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Identification of endogenous reference genes for qRT-PCR analysis in normal matched breast tumor tissues.
Oncol. Res.
PUBLISHED: 06-24-2009
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Quantitative gene expression measurements from tumor tissue are frequently compared with matched normal and/or adjacent tumor tissue expression for diagnostic marker gene selection as well as assessment of the degree of transcriptional deregulation in cancer. Selection of an appropriate reference gene (RG) or an RG panel, which varies depending on cancer type, molecular subtypes, and the normal tissues used for interindividual calibration, is crucial for the accurate quantification of gene expression. Several RG panels have been suggested in breast cancer for making comparisons among tumor subtypes, cell lines, and benign/malignant tumors. In this study, expression patterns of 15 widely used endogenous RGs (ACTB, TBP, GAPDH, SDHA, HPRT, HMBS, B2M, PPIA, GUSB, YWHAZ2, PGK1, RPLP0, PUM1, MRPL19, and RPL41), and three candidate genes that were selected through analysis of two independent microarray datasets (IL22RA1, TC22, ZNF224) were determined in 23 primary breast tumors and their matched normal tissues using qRT-PCR. Additionally, 18S rRNA, ACTB, and SDHA were tested using randomly primed cDNAs from 13 breast tumor pairs to assess the rRNA/mRNA ratio. The tumors exhibited significantly lower rRNA/mRNA ratio when compared to their normals, on average. The expression of the studied RGs in breast tumors did not exhibit differences in terms of grade, ER, or PR status. The stability of RGs was examined based on two different statistical models, namely GeNorm and NormFinder. Among the 18 tested endogenous reference genes, ACTB and SDHA were identified as the most suitable reference genes for the normalization of qRT-PCR data in the analysis of normal matched tumor breast tissue pairs by both programs. In addition, the expression of the gelsolin (GSN) gene, a well-known downregulated target in breast tumors, was analyzed using the two most suitable genes and different RG combinations to validate their effectiveness as a normalization factor (NF). The GSN expression of the tumors used in this study was significantly lower than that of normals showing the effectivity of using ACTB and SDHA as suitable RGs in this set of tumor-normal tissue panel. The combinational use of the best performing two RGs (ACTB and SDHA) as a normalization factor can be recommended to minimize sample variability and to increase the accuracy and resolution of gene expression normalization in tumor-normal paired breast cancer qRT-PCR studies.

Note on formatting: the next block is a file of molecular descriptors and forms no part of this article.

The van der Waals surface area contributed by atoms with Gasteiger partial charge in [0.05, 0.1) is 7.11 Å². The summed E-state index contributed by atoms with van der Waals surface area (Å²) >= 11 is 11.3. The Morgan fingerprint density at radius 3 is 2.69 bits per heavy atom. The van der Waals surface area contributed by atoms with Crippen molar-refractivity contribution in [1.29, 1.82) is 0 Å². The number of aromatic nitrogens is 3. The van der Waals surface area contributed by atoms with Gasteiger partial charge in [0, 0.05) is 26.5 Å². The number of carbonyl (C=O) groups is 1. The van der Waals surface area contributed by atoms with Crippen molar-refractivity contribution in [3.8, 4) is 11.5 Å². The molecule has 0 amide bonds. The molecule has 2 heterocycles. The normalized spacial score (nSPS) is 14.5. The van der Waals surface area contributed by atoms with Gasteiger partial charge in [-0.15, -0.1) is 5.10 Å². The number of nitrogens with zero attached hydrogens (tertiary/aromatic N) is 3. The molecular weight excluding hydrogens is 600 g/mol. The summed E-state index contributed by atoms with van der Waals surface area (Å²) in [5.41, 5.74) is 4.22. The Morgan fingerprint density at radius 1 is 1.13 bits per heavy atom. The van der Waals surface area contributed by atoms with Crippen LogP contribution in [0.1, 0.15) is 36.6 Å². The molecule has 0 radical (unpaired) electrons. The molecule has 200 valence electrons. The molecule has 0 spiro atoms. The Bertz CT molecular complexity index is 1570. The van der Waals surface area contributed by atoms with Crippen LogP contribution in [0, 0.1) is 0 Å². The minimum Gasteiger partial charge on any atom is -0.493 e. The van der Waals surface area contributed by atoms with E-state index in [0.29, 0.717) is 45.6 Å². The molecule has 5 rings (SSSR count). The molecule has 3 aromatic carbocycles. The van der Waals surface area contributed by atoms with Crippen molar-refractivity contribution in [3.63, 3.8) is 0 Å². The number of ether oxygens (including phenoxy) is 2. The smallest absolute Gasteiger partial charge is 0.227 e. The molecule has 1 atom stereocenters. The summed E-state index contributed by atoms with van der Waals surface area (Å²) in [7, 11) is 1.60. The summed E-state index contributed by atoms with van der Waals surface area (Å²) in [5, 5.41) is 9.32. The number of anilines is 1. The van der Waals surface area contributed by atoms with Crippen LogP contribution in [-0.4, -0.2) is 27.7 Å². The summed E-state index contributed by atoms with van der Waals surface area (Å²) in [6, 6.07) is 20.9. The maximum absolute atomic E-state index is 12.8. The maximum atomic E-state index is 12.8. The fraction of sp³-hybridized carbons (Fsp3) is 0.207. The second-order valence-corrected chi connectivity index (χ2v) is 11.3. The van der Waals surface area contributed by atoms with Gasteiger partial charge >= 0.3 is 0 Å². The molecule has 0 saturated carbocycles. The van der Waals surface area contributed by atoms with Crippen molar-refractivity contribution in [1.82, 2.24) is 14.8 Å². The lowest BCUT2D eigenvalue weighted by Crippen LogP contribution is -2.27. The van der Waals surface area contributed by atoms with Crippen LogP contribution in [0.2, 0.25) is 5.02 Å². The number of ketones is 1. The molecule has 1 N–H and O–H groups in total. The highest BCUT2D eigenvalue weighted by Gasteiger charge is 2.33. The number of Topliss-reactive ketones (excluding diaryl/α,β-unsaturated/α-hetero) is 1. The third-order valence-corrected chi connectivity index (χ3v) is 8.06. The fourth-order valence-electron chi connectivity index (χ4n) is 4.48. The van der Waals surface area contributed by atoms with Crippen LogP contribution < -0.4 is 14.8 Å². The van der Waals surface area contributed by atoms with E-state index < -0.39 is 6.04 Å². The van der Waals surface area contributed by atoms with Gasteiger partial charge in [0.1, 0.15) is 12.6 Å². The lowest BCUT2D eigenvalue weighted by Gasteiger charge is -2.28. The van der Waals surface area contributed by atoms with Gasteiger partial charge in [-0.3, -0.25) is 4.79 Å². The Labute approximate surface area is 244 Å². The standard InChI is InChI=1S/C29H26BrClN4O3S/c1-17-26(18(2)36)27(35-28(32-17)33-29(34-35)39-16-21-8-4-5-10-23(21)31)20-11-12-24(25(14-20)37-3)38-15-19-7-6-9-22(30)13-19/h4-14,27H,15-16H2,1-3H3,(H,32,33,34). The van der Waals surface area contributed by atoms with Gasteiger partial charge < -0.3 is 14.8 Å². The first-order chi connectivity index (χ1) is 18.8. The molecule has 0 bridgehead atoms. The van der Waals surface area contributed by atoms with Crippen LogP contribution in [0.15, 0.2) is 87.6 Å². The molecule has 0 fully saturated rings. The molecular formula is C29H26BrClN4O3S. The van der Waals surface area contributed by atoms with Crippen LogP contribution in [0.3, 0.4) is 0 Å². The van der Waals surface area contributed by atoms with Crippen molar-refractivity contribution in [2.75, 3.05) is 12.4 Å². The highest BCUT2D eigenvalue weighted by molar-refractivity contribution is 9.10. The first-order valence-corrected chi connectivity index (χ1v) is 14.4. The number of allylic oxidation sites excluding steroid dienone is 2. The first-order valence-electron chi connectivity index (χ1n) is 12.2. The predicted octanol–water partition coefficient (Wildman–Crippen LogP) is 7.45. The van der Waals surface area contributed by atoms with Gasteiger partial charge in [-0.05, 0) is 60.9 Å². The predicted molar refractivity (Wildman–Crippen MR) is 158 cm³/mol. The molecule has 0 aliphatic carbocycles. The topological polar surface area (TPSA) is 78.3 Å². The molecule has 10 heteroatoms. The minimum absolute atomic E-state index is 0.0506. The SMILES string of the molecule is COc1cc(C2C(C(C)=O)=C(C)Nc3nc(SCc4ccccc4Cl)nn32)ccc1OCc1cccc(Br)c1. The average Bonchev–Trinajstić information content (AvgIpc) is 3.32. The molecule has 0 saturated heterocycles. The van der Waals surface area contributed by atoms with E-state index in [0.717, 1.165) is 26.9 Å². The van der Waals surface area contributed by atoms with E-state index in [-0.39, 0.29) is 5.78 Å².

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What is Visualize?

JoVE Visualize is a tool created to match the last 5 years of PubMed publications to methods in JoVE's video library.

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We use abstracts found on PubMed and match them to JoVE videos to create a list of 10 to 30 related methods videos.

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In developing our video relationships, we compare around 5 million PubMed articles to our library of over 4,500 methods videos. In some cases the language used in the PubMed abstracts makes matching that content to a JoVE video difficult. In other cases, there happens not to be any content in our video library that is relevant to the topic of a given abstract. In these cases, our algorithms are trying their best to display videos with relevant content, which can sometimes result in matched videos with only a slight relation.